• Tongs
  • Measuring cups
  • Wooden Spoon

Categories in this Recipe

  • Indian Recipes
  • Potato – The potato is a starchy tuber of the plant Solanum tuberosum and is a root vegetable native to the Americas, with the plant itself being a perennial in the nightshade family Solanaceae.Wild potato species, originating in modern-day Peru, can be found throughout the Americas, from Canada to southern Chile. The potato was originally believed to have been domesticated by Native Americans independently in multiple locations, but later genetic testing of the wide variety of cultivars and wild species traced a single origin for potatoes, in the area of present-day southern Peru and extreme northwestern Bolivia. Potatoes were domesticated approximately 7,000–10,000 years ago there, from a species in the Solanum brevicaule complex. In the Andes region of South America, where the species is indigenous, some close relatives of the potato are cultivated.Potatoes were introduced to Europe from the Americas in the second half of the 16th century by the Spanish. Today they are a staple food in many parts of the world and an integral part of much of the world’s food supply. As of 2014, potatoes were the world’s fourth-largest food crop after maize (corn), wheat, and rice. Following millennia of selective breeding, there are now over 5,000 different types of potatoes. Over 99% of presently cultivated potatoes worldwide descended from varieties that originated in the lowlands of south-central Chile. The importance of the potato as a food source and culinary ingredient varies by region and is still changing. It remains an essential crop in Europe, especially Northern and Eastern Europe, where per capita production is still the highest in the world, while the most rapid expansion in production over the past few decades has occurred in southern and eastern Asia, with China and India leading the world in overall production as of 2018.Like the tomato, the potato is a nightshade in the genus Solanum, and the vegetative and fruiting parts of the potato contain the toxin solanine which is dangerous for human consumption. Normal potato tubers that have been grown and stored properly produce glycoalkaloids in amounts small enough to be negligible to human health, but if green sections of the plant (namely sprouts and skins) are exposed to light, the tuber can accumulate a high enough concentration of glycoalkaloids to affect human health.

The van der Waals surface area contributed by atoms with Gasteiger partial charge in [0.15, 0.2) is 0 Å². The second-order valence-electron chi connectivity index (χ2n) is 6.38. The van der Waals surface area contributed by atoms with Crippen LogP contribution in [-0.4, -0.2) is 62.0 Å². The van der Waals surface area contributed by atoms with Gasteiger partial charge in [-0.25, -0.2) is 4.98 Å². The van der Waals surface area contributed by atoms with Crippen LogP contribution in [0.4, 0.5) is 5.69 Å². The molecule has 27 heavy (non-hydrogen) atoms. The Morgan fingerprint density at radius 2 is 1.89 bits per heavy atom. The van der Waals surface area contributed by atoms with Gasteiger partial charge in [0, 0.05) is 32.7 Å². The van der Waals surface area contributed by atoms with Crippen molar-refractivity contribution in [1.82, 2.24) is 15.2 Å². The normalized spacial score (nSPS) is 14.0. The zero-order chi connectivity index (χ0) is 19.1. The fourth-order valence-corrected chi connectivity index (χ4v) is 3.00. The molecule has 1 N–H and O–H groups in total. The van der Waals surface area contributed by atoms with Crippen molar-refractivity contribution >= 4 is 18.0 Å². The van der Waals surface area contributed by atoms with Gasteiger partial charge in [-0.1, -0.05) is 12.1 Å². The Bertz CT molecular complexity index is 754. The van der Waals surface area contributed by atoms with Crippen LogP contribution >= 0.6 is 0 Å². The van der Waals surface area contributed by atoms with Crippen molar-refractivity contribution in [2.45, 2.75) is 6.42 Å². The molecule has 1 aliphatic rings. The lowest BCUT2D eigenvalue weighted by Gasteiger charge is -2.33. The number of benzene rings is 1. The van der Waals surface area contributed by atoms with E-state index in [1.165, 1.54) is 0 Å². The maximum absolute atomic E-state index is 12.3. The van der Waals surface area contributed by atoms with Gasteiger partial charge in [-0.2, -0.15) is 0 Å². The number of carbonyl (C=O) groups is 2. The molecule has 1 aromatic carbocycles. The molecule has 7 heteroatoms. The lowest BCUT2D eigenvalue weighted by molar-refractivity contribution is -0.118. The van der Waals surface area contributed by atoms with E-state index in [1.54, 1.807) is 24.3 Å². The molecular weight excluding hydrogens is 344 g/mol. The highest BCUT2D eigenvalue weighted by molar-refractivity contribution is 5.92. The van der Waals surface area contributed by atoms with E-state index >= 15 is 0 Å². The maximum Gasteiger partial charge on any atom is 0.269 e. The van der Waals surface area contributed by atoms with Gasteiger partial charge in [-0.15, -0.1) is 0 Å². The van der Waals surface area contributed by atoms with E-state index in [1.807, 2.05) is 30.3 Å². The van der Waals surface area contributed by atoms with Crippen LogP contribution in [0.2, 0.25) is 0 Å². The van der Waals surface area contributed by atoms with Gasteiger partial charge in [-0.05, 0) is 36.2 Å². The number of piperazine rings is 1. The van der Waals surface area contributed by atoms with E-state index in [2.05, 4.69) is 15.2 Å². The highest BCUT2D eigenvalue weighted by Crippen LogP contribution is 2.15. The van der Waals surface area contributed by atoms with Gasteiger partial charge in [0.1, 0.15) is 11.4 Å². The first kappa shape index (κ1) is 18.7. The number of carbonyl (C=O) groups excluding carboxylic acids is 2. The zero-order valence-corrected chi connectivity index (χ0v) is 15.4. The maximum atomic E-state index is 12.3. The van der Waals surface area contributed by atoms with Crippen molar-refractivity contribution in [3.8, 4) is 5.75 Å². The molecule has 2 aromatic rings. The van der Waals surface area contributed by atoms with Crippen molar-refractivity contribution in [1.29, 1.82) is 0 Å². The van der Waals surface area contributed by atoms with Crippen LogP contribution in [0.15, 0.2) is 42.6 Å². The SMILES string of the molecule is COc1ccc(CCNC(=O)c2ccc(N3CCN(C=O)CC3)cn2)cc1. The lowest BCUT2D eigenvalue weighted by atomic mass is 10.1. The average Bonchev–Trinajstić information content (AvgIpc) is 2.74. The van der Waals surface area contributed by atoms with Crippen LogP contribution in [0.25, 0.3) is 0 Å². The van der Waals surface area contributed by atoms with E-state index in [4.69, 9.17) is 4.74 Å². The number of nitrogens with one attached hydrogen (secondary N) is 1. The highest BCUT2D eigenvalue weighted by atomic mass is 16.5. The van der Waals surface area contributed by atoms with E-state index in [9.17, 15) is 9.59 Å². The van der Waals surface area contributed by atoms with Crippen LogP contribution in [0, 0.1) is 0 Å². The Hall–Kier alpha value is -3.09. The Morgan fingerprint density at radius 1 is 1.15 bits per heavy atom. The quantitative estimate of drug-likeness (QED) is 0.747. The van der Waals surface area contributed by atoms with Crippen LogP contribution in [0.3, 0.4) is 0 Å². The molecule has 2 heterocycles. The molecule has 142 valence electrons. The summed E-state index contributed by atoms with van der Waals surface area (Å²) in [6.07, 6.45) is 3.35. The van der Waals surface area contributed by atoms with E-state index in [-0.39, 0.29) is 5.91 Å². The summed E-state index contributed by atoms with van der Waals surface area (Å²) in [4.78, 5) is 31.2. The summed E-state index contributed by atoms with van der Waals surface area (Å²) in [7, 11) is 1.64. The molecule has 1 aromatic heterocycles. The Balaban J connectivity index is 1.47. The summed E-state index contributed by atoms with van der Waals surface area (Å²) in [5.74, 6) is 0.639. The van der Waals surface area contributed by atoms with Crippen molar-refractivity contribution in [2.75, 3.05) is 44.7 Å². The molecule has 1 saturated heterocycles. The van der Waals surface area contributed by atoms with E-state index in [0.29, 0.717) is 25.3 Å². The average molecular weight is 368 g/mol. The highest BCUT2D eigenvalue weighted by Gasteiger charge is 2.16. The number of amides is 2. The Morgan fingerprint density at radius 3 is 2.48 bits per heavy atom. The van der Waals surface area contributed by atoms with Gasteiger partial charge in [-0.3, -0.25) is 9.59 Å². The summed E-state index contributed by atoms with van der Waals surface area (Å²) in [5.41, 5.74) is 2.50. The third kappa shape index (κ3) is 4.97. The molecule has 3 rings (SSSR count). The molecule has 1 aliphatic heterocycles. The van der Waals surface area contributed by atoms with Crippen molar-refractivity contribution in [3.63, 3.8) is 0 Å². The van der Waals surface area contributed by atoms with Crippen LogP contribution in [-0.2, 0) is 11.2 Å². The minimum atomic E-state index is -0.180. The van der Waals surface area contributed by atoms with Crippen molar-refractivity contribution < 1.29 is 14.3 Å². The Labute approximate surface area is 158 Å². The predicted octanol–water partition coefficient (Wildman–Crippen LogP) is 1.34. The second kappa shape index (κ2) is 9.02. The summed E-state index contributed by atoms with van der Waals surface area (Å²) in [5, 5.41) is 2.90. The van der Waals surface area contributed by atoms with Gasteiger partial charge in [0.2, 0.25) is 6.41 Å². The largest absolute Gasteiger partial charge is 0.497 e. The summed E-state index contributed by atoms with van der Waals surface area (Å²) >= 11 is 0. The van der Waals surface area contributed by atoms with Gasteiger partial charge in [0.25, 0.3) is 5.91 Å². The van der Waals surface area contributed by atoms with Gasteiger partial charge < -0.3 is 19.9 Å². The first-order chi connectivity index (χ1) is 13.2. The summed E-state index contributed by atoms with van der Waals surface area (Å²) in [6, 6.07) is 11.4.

• Low-Fat